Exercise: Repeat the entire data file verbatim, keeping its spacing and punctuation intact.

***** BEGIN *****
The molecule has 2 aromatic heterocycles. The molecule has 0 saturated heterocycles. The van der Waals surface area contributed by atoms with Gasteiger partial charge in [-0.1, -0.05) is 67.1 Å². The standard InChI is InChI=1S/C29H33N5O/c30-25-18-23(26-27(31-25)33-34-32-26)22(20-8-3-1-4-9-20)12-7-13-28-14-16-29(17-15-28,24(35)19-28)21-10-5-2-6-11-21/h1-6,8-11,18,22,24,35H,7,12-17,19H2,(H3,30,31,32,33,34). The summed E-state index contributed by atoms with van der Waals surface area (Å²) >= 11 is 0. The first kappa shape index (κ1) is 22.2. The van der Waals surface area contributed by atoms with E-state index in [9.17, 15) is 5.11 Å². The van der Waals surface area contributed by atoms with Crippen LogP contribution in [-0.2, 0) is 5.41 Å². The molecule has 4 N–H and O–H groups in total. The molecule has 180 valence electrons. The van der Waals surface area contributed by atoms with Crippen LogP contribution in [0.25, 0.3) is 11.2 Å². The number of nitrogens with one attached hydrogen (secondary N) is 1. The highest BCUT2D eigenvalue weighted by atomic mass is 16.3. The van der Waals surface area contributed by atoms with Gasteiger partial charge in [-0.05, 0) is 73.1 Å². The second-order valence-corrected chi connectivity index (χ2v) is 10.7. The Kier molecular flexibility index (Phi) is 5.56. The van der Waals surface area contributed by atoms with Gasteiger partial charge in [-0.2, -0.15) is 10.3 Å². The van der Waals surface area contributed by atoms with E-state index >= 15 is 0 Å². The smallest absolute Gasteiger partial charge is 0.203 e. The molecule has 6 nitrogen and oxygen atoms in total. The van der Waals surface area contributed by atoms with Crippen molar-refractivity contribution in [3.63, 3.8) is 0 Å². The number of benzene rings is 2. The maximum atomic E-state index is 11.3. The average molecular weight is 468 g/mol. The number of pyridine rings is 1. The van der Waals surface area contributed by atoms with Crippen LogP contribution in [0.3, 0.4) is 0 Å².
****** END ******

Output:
The molecule has 2 aromatic heterocycles. The molecule has 0 saturated heterocycles. The van der Waals surface area contributed by atoms with Gasteiger partial charge in [-0.1, -0.05) is 67.1 Å². The standard InChI is InChI=1S/C29H33N5O/c30-25-18-23(26-27(31-25)33-34-32-26)22(20-8-3-1-4-9-20)12-7-13-28-14-16-29(17-15-28,24(35)19-28)21-10-5-2-6-11-21/h1-6,8-11,18,22,24,35H,7,12-17,19H2,(H3,30,31,32,33,34). The summed E-state index contributed by atoms with van der Waals surface area (Å²) >= 11 is 0. The first kappa shape index (κ1) is 22.2. The van der Waals surface area contributed by atoms with E-state index in [9.17, 15) is 5.11 Å². The van der Waals surface area contributed by atoms with Crippen LogP contribution in [-0.2, 0) is 5.41 Å². The molecule has 4 N–H and O–H groups in total. The molecule has 180 valence electrons. The van der Waals surface area contributed by atoms with Crippen LogP contribution in [0.25, 0.3) is 11.2 Å². The number of nitrogens with one attached hydrogen (secondary N) is 1. The highest BCUT2D eigenvalue weighted by atomic mass is 16.3. The van der Waals surface area contributed by atoms with Gasteiger partial charge in [-0.05, 0) is 73.1 Å². The second-order valence-corrected chi connectivity index (χ2v) is 10.7. The Kier molecular flexibility index (Phi) is 5.56. The van der Waals surface area contributed by atoms with Gasteiger partial charge in [-0.2, -0.15) is 10.3 Å². The van der Waals surface area contributed by atoms with E-state index >= 15 is 0 Å². The smallest absolute Gasteiger partial charge is 0.203 e. The molecule has 6 nitrogen and oxygen atoms in total. The van der Waals surface area contributed by atoms with Crippen molar-refractivity contribution in [3.63, 3.8) is 0 Å². The number of benzene rings is 2. The maximum atomic E-state index is 11.3. The average molecular weight is 468 g/mol. The number of pyridine rings is 1. The van der Waals surface area contributed by atoms with Crippen LogP contribution in [0.3, 0.4) is 0 Å².